Sunday Night Journal — August 26, 2012
Waiting for the Hurricane
This will be brief, as I've been busy most of the day making preparations for Tropical Storm Isaac, which is expected to be Hurricane Isaac by the time it makes landfall somewhere along the northern coast of the Gulf of Mexico. The tropics have been pretty quiet since Hurricane Katrina in 2005--it's hard to believe that's seven years ago now--and we had gotten complacent. Even if these storms end up being relatively mild, they still produce a lot of anxiety, and it's a lot of trouble to get ready for them. You need to move things like patio furniture inside, or tie them down, so they don't end up coming through your window. Lots of people board their windows, but we're going to skip that this time. I hope we don't regret it. We're pretty protected from the wind here, and I always figure the biggest risk is of a tree falling on the house. Hurricane Katrina did send water up to the house, but fortunately not further, so we didn't get flooded. It would have to be a pretty extreme storm for our house to flood or be damaged by a surge, and at this point Isaac isn't expected to be one of those.
Here are a few hurricane-related posts from that period in 2004-2005 when we had Ivan and Katrina and several smaller storms: Sunday Night Comes On a Tuesday Morning This Week, about waiting for Ivan. You Can't, In Fact, Always Get What You Want, written while waiting for Dennis, which preceded Katrina by six weeks or so. Then, a few weeks later, Not So Calm Before the Storm, written the night before Katrina. And Uneasy In the Aftermath, after Katrina.
I can't find it now, but I'm pretty sure I had a post at some point about how unprepared we were for one of the storms, and how bad it would have been if the storm had not turned out to be relatively mild, and how we had learned our lesson and would be prepared with food, water, flashlight batteries, etc. etc. for the next one. Well, that didn't last. But at least we no longer have the filing cabinets full of family records and important things like insurance policies in the part of the house that's on the side closer to the bay and four feet lower than the rest.
Truffaut: Day for Night
I watched this last weekend. I don't really know much of Truffaut's work. Jules and Jim was a staple of art film screenings in the 1960s, and I think I may have seen it twice. I liked it. I think I may have seen The 400 Blows back then as well, but can't remember for sure, so obviously it didn't make a lasting impression on me if I did. And I saw Stolen Kisses when it was in theaters in the late '60s--yes, there was a theater in Tuscaloosa, Alabama, that showed the occasional artsy or foreign film. I remember liking it a good deal, though I don't remember anything specific from it. I recorded it off Turner Classic Movies a few weeks ago and will be watching it sometime soon (if the house doesn't get destroyed by a hurricane).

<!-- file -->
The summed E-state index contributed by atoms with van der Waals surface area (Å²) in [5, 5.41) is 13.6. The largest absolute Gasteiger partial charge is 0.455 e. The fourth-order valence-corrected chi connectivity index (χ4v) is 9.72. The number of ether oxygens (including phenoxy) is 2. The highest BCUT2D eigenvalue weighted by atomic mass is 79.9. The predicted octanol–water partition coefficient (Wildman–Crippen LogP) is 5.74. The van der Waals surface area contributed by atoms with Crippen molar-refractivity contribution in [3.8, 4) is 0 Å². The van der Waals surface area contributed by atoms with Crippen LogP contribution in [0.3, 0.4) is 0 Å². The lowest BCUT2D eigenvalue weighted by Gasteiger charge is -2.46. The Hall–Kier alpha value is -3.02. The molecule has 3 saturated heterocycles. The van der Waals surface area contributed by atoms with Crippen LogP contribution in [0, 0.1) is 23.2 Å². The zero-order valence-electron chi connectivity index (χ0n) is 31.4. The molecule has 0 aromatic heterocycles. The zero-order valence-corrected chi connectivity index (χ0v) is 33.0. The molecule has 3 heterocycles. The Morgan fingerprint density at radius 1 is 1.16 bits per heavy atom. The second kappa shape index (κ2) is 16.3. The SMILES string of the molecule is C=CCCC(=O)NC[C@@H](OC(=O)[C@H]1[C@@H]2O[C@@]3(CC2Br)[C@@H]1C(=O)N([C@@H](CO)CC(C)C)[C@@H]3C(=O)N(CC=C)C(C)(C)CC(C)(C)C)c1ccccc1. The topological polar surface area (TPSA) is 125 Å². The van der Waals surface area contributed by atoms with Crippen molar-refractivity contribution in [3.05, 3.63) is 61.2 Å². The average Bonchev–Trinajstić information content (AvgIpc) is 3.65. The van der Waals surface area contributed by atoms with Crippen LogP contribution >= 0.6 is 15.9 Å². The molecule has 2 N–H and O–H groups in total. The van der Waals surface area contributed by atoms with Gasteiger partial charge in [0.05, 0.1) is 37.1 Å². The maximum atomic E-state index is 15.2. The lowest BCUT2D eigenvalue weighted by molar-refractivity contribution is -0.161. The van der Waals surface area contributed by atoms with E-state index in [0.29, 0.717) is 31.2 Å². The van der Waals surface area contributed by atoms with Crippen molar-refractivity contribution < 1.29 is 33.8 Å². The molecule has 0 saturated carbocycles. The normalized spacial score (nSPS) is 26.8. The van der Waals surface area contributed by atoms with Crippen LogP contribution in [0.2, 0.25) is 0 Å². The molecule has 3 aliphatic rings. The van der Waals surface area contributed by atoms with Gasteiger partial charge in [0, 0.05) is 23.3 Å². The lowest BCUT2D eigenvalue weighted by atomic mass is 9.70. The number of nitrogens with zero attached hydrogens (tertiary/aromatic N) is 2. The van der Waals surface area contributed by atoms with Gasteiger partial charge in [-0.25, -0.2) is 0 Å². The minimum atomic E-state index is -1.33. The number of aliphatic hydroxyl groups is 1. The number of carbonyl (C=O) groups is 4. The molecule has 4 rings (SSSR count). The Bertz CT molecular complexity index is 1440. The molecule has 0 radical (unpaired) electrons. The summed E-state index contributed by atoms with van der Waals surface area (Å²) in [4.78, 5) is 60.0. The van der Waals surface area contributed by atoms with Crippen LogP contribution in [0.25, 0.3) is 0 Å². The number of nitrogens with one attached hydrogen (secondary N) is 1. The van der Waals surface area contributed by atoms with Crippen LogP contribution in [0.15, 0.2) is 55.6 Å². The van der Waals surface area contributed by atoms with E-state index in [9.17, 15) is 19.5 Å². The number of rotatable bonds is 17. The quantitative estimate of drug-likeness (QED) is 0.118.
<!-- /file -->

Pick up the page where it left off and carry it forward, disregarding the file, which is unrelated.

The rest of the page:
Day for Night is apparently considered one of Truffaut's best. It's a movie-about-a-movie, or rather about making a movie, which didn't produce great expectations in me. I've seen 8 1/2 and another Fellini film about movie-making of which I can't remember the name right now. I was unenthusiastic about both. I suppose I'll have to watch 8 1/2 again sometime, since so many critics regard it as a masterpiece, but am in no hurry.
I like Day for Night considerably more than either. It's an engaging and charming work, though it doesn't touch great depths. There's a kind of sweetness about it, a gentle touch: you feel that the director likes his characters, and wants them to be happy. And though they pass through a number of tribulations in the process of making the movie, they come out reasonably well in the end.
Jacqueline Bisset plays Julie Miller, an American actress recruited for the title role of the film-within-the-film, Meet Pamela. Before she arrives, she's described as fragile, having recently suffered a breakdown of sorts. And "fragile" is just what she seems. I didn't know much about her; beyond recognizing her name I can't remember whether I'd seen her in anything else. I was impressed. Truffaut himself plays the much-harassed director.
I hate to sound like I'm damning with faint praise, because I really did enjoy it, perhaps the more because I wasn't necessarily expecting to. But although I can recommend it, I can't muster a really passionate recommendation. I suppose it takes something either very big and serious, or very funny, to get that kind of reaction from me.
One of the greatest moments of the London 2012 Olympic was when Nigerian rower Hamadou Djibo Issaka triumphantly crossed the finishing line. Even though he finished last, his was the triumph of the human spirit.
Posted by: Addison_Acton | 08/29/2012 at 07:12 AM
Posted by: Grumphy on the way to australia | 08/29/2012 at 07:45 AM
More or less my view as well, I'm sorry to say. Not about Mr. Issaka but about the Olympics in general.
Posted by: Mac | 08/29/2012 at 09:57 AM